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Courtesy Pennsylvania Department of AgricultureAn inspector checks for appropriate temperature during a Code R.E.D. truck check in Pennsylvania. The state's police and agriculture department officials are working together for the second year to step up enforcement for temperature sensitive loads.Truckers hauling refrigerated loads through Pennsylvania continue to be on the radar screen of law enforcement officials and the state agriculture department’s Bureau of Food Safety as Code R.E.D. activities increase this summer.
Lydia Johnson, director of the food safety bureau, said the increasing cost of fuel spurred concern about the cold chain.
“The refer units are usually powered by diesel,” Johnson said. “To save money, some truckers started turning off the units.”
Last year the bureau joined forces with the Pennsylvania State Police for Code R.E.D. (Refrigerated Enforcement Detail). The food safety bureau trained trucking enforcement officers on the cold chain and when to call in food inspectors.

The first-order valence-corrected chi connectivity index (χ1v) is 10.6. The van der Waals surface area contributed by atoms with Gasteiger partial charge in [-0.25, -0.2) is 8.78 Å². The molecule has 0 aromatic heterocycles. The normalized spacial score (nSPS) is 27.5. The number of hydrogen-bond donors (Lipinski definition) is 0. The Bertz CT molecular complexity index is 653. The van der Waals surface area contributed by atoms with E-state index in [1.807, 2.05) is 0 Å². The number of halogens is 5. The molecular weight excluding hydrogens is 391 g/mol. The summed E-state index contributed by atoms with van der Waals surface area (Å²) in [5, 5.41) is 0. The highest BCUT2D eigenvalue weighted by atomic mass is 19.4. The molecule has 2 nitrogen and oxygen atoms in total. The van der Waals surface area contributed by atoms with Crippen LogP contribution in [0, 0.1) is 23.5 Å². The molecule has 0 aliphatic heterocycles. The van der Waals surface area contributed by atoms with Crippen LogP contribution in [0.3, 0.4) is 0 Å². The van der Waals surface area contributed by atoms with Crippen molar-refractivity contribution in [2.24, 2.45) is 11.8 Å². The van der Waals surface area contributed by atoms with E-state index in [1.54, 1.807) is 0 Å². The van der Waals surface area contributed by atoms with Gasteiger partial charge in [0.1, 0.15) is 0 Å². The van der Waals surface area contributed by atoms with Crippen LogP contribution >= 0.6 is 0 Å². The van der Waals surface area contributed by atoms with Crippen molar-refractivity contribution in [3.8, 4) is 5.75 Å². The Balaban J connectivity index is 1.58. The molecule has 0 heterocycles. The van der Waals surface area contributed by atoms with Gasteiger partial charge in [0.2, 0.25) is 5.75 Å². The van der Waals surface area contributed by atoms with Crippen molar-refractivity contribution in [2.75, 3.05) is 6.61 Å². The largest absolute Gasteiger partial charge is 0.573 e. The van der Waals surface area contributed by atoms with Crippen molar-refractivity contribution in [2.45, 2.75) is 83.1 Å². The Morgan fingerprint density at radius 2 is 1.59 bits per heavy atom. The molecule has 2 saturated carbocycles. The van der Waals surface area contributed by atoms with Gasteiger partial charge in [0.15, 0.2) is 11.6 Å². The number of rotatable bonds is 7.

A recent bust found a truck hauling a mixed load of meat and fresh produce with the temperature in the trailer at 63 degrees Fahrenheit.
“There was chicken blood dripping on fresh produce,” Johnson said. “The entire contents of the truck was disposed of while (our people) watched.”
Johnson said police issued several citations to the driver of that truck, but the Food Safety Bureau did not pursue any fines.
“We can write a non-traffic citation,” she said, “but our fines are not that significant. We think the expense of having to pay for the load that was disposed of is a more effective fine.”
During a Code R.E.D. blitz last year, Pennsylvania officials stopped 396 trucks and found 10 of them had unsafe conditions. Seven of the trucks had unsanitary cargo areas and three were hauling food at unsafe temperatures, according to state police records.